As I dug in to my morning Muesli here on the Zurich lake I caught up with yesterday’s FT. There I read an amusing editorial about Barclays being the listening, theatrical bank that headed off a shareholder revolt by the skin of its teeth. It’s true though: in a very clumsy fashion, Barclays and its shareholders are forging a brave new world. The implications for financial PR are profound.
Barclays very nearly messed up its investor relations. To save the day and win them back onside, the board offered itself up for re-election next year, safe in the knowledge it would be almost certainly re-elected because abandoning them would decapitate shareholder value.
Here are a few tentative conclusions about how this all influences PR:
- Corporate governance is going to get a much-needed overhaul.
- It will be more closely linked to corporate objectives than it was in the pre-credit crunch period.
- The precise meaning and substance of words such as executive responsibility, accountability, transparency of different types of risk, shareholder value and stakeholder rights are going to require fleshing out fully for pubic understanding and endorsement.
- PRs are going to have to tone down talking about governance in terms of a corporation’s relationship to society (CSR etc.).
- PRs are going to have to communicate how corporate governance is linked to corporate actions, assets and how its agents must be focused on achieving the corporate objectives established by shareholders.
- Bonuses are already being so linked. Barclays was right to remove that red-rag from the equation (UBS and other banks are doing the same)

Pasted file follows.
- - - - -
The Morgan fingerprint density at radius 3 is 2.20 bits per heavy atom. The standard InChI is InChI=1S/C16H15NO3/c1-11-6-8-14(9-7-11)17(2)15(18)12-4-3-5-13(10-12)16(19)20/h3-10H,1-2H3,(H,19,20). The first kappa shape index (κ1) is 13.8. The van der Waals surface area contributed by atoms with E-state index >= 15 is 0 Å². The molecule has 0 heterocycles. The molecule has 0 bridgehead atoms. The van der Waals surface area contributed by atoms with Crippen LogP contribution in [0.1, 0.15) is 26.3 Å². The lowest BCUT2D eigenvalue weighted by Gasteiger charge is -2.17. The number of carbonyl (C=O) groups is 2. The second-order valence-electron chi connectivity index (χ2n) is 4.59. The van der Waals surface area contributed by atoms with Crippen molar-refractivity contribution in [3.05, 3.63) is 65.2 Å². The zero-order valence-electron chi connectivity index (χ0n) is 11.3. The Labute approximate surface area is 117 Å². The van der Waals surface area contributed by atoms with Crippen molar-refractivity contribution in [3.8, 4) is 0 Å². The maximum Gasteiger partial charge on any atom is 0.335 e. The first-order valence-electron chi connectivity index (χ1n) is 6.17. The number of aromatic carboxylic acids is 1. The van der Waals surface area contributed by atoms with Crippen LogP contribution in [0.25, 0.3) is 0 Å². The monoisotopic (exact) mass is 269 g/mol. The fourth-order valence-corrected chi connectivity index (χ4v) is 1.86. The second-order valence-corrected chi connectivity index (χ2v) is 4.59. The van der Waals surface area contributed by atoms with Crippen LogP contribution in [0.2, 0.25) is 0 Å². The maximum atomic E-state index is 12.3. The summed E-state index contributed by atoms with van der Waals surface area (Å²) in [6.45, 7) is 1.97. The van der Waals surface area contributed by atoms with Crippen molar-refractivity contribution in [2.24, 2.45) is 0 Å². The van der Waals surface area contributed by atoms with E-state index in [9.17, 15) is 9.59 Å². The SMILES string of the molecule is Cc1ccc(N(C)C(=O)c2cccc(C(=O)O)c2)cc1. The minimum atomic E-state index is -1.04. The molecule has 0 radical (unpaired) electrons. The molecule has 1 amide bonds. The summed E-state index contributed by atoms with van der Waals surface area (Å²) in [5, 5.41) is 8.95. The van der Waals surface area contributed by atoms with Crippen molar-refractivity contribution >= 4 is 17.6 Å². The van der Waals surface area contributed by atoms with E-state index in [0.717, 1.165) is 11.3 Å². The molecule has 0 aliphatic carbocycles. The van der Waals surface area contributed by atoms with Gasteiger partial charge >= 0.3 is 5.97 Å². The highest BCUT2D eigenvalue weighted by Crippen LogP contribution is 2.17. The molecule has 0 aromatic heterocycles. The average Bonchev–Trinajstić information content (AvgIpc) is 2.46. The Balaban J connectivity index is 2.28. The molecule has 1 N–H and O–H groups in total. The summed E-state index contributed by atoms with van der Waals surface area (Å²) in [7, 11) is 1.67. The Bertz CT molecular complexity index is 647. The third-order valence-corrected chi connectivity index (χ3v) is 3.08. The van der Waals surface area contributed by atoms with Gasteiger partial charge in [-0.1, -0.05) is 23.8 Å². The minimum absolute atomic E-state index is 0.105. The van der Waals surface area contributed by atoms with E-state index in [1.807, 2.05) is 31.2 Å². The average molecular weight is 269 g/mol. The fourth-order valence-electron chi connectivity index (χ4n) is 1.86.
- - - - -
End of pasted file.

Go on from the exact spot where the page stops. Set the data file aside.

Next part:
- So, the concept of stakeholding and stakeholders is going to be more precisely defined and their power – where it exists – exerted more forcibly (L&G and institutional investors just showed how at Barclays).
- Institutional shareholders have a responsibility not only to themselves and to their investments, but in the cases of the likes of L&G they have our pensions in their hands.
- So, shareholder democracy is going to make a welcome revival.
- But shareholder democracy is not about one-person-one vote as many Sids mistakenly presume (over to PR to make the case clear).
- Moreover, governments, regulators and the media are going to police private financial institutions and the private sector more robustly than in the past. But, just like Barclays shows today, business will try to break free from the state’s grip: they will often be lauded for their independence of mind.
- Compliant or feisty, financial firms will have a lot of explaining to do. PR will play a big role in explaining the various strategies firms adopt to salvage their reputations. After all, PR is the only tool firms have when they seek to take the fourth estate and public opinion with them.
- Barclays is showing that sensible, even courageous, risk-taking is still desirable and can win plaudits. But all financial strategies – even timid ones – will now be scrutinised in a new way. It’ll be a public process now.
In short, the concept of what constitutes corporate and the public interest will need much communication, some redefinition and a reality check. In the words of the FT:
For forcing the bank to pay attention, Barclays shareholders should take a bow. Other companies should take note.